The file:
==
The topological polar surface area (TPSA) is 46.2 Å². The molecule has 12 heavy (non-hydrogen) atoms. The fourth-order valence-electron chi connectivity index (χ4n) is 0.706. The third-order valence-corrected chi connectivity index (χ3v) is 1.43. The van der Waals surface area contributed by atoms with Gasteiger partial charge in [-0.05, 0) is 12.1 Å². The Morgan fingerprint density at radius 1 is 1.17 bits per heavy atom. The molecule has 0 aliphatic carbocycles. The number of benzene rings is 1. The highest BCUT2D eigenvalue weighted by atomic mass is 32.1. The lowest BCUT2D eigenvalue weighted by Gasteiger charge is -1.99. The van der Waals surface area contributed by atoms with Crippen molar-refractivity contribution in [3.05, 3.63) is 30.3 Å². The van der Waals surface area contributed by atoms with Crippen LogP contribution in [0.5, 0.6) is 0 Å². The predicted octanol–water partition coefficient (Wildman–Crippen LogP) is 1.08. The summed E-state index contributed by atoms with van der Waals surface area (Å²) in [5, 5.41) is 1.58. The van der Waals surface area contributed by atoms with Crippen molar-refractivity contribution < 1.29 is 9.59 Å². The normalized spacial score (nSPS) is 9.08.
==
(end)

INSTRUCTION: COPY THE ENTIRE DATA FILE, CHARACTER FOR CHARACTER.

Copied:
The topological polar surface area (TPSA) is 46.2 Å². The molecule has 12 heavy (non-hydrogen) atoms. The fourth-order valence-electron chi connectivity index (χ4n) is 0.706. The third-order valence-corrected chi connectivity index (χ3v) is 1.43. The van der Waals surface area contributed by atoms with Gasteiger partial charge in [-0.05, 0) is 12.1 Å². The Morgan fingerprint density at radius 1 is 1.17 bits per heavy atom. The molecule has 0 aliphatic carbocycles. The number of benzene rings is 1. The highest BCUT2D eigenvalue weighted by atomic mass is 32.1. The lowest BCUT2D eigenvalue weighted by Gasteiger charge is -1.99. The van der Waals surface area contributed by atoms with Crippen molar-refractivity contribution in [3.05, 3.63) is 30.3 Å². The van der Waals surface area contributed by atoms with Crippen LogP contribution in [0.5, 0.6) is 0 Å². The predicted octanol–water partition coefficient (Wildman–Crippen LogP) is 1.08. The summed E-state index contributed by atoms with van der Waals surface area (Å²) in [5, 5.41) is 1.58. The van der Waals surface area contributed by atoms with Crippen molar-refractivity contribution < 1.29 is 9.59 Å². The normalized spacial score (nSPS) is 9.08.